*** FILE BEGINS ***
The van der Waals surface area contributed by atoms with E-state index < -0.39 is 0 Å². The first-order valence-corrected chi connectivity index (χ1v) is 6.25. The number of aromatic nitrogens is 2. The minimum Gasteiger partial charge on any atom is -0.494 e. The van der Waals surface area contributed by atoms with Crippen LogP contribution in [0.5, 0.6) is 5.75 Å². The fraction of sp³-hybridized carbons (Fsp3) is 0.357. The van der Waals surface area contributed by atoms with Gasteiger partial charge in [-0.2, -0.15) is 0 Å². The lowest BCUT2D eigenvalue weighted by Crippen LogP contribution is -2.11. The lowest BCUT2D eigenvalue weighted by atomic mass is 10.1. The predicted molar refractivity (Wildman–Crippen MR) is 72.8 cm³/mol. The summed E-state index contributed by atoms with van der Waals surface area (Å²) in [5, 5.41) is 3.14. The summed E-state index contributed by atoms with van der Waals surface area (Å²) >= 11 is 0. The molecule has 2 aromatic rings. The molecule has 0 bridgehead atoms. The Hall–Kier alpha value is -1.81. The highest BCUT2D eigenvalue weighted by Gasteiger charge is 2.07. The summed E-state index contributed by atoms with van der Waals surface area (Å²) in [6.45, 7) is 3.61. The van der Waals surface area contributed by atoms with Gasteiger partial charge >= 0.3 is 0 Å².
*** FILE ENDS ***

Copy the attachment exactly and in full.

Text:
The van der Waals surface area contributed by atoms with E-state index < -0.39 is 0 Å². The first-order valence-corrected chi connectivity index (χ1v) is 6.25. The number of aromatic nitrogens is 2. The minimum Gasteiger partial charge on any atom is -0.494 e. The van der Waals surface area contributed by atoms with Crippen LogP contribution in [0.5, 0.6) is 5.75 Å². The fraction of sp³-hybridized carbons (Fsp3) is 0.357. The van der Waals surface area contributed by atoms with Gasteiger partial charge in [-0.2, -0.15) is 0 Å². The lowest BCUT2D eigenvalue weighted by Crippen LogP contribution is -2.11. The lowest BCUT2D eigenvalue weighted by atomic mass is 10.1. The predicted molar refractivity (Wildman–Crippen MR) is 72.8 cm³/mol. The summed E-state index contributed by atoms with van der Waals surface area (Å²) in [5, 5.41) is 3.14. The summed E-state index contributed by atoms with van der Waals surface area (Å²) >= 11 is 0. The molecule has 2 aromatic rings. The molecule has 0 bridgehead atoms. The Hall–Kier alpha value is -1.81. The highest BCUT2D eigenvalue weighted by Gasteiger charge is 2.07. The summed E-state index contributed by atoms with van der Waals surface area (Å²) in [6.45, 7) is 3.61. The van der Waals surface area contributed by atoms with Gasteiger partial charge >= 0.3 is 0 Å².